Wednesday, January 11, 2012

Java Generics are a Lemon

After working with Java for almost 15 years and deep knowledge of Java generics on the class format level I learned something very basic the really, really hard way. I knew the collections in Java were not that good in comparison what you find in other environments (immutable anyone?) but now I learned that even adding all that extra cruft on my classes is useless when you have a major refactoring.

This week I learned that for the collections and maps the get, remove, containsKey, containsValue, and equals methods do not use the generic type parameter. This means you can call it with any type and you do not get an error if you call it with a type that is not compatible with the generic type of the collection.

I found this out when I changed many Map types to take another key type, expecting that Eclipse would nicely point me out what to change. Well it does not. The puts and parameter calls are nicely pointed out but a significant amount of code fails because it always fails because the object is now no longer found. Fortunately I am saved by having hundreds of solid test cases that tell me where to look.

I understand these methods were not generified because things became too hairy. Why that did not raise concerns about the power of the generics at the time beats me.

Well, guess I learned something.

Peter Kriens

9 comments:

  1. Java is old; there are limits to changes that can be done. Use Groovy or something similar.

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  2. It can be puzzling and I've wondered why myself. There's more to it than it "being hairy".

    The answer here and subsequent comments are enlightening:

    http://stackoverflow.com/questions/104799/why-arent-java-collections-remove-methods-generic

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  3. I expect that it seemed safe to punt on those methods because — if you're willing to add run-time type checking to each of them — they can rather quickly answer "no." That is, if this Map is expected to hold keys of type String, and you ask if it has an entry for a key of type Integer, then the answer is "obviously" no.

    It's a weak argument, though, because it could apply to just about every method argument. It so happens here that these methods have conventional ways of saying "no," without needing to throw an exception to indicate that "yes" could never have been possible anyway.

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  4. Think about it a bit harder. Formally speaking, equality (which is what those methods are all about) is nothing to do with class. Instances of two completely unrelated classes could be still be equal and therefore still act as keys for the map. How can you possibly hope to make that generic and backwards compatible?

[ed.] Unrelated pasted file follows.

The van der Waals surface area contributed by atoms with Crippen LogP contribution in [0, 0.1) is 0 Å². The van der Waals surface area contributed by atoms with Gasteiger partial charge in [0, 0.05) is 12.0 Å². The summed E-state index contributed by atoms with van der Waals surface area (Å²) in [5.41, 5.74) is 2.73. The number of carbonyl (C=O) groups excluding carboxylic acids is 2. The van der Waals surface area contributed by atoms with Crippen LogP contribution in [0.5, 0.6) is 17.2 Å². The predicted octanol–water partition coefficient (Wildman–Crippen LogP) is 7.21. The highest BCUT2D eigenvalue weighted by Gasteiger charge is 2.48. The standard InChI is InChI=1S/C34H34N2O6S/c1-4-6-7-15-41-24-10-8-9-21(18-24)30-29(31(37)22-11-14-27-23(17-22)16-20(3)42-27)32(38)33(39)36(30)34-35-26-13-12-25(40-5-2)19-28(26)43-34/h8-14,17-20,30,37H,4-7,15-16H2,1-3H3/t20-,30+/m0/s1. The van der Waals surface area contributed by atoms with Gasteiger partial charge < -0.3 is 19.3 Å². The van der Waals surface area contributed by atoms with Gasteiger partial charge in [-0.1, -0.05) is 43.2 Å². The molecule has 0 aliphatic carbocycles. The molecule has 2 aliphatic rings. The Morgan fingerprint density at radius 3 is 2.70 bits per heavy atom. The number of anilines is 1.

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  5. I find it very helpful to not use Java collections all over the place but to wrap them into my own classes, each of which is perfectly suited for its specific tasks. This way, there are just very few places that you need to change...

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  6. @Vijay: Well, with groovy you loose static typing and I it has grown on me for complex and large apps. With dynamic typing there are lots of options.

    @Chris: That answer just shows that generics are not well thought out where the key problem is wildcards. Trying out some examples it looks like the <? extends X&gt syntax makes the collection more or less immutable. However, this is only necessary for methods that add to the collection. I.e. for Collection&ly;T extends Number&gt add(Long) is an error but remove(Long) should be np. However, there is no way to specify this constraint. It just points out there is something fundamentally broken imho.

    @seh: the whole idea of generics and type safety is that you can make massive refactorings and get errors. This is basically not possible with the current design.

    @Chris: You're case is not very common and and can be implemented with Collection>Object&lt.

    ReplyDelete
  7. @Vijay: Well, with groovy you loose static typing and I it has grown on me for complex and large apps. With dynamic typing there are lots of options.

    @Chris: That answer just shows that generics are not well thought out where the key problem is wildcards. Trying out some examples it looks like the <? extends X> syntax makes the collection more or less immutable. However, this is only necessary for methods that add to the collection. I.e. for Collection<T extends Number> add(Long) is an error but remove(Long) should be np. However, there is no way to specify this constraint. It just points out there is something fundamentally broken imho.

    @seh: the whole idea of generics and type safety is that you can make massive refactorings and get errors. This is basically not possible with the current design.

    @Chris: You're case is not very common and and can be implemented with Collection<Object>.

    ReplyDelete
  8. @Peter: It's not that wildcards weren't well thought out - if you want variant generics, you have to give up covariant method parameters. We can't do anything about the type theory, but we did improve the error messages around capture conversion in JDK7, to better explain why an actual parameter type doesn't satisfy the constraints on a (captured) formal parameter type.

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  9. @Alex: I know how tricky this area is but not having the generic types on remove/get/contains in collections is incredibly painful when you change types in an application, the very idea that was supposed to be easy in a static typed language.

    ReplyDelete

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